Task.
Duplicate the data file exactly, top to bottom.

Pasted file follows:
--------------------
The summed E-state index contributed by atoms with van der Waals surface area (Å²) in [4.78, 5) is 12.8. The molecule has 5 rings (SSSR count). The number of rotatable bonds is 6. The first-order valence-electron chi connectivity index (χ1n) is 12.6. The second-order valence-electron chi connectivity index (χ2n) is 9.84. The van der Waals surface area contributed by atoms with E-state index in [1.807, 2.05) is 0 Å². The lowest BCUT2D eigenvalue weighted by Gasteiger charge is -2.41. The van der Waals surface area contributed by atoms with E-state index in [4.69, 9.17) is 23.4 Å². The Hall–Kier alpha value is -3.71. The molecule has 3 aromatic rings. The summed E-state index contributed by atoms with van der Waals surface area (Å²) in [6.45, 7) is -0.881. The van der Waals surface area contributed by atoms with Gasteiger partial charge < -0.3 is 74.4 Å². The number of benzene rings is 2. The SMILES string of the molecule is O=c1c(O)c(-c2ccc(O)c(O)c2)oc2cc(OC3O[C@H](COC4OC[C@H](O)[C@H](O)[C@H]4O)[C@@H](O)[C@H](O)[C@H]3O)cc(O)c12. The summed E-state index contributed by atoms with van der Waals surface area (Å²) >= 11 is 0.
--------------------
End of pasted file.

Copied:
The summed E-state index contributed by atoms with van der Waals surface area (Å²) in [4.78, 5) is 12.8. The molecule has 5 rings (SSSR count). The number of rotatable bonds is 6. The first-order valence-electron chi connectivity index (χ1n) is 12.6. The second-order valence-electron chi connectivity index (χ2n) is 9.84. The van der Waals surface area contributed by atoms with E-state index in [1.807, 2.05) is 0 Å². The lowest BCUT2D eigenvalue weighted by Gasteiger charge is -2.41. The van der Waals surface area contributed by atoms with E-state index in [4.69, 9.17) is 23.4 Å². The Hall–Kier alpha value is -3.71. The molecule has 3 aromatic rings. The summed E-state index contributed by atoms with van der Waals surface area (Å²) in [6.45, 7) is -0.881. The van der Waals surface area contributed by atoms with Gasteiger partial charge < -0.3 is 74.4 Å². The number of benzene rings is 2. The SMILES string of the molecule is O=c1c(O)c(-c2ccc(O)c(O)c2)oc2cc(OC3O[C@H](COC4OC[C@H](O)[C@H](O)[C@H]4O)[C@@H](O)[C@H](O)[C@H]3O)cc(O)c12. The summed E-state index contributed by atoms with van der Waals surface area (Å²) >= 11 is 0.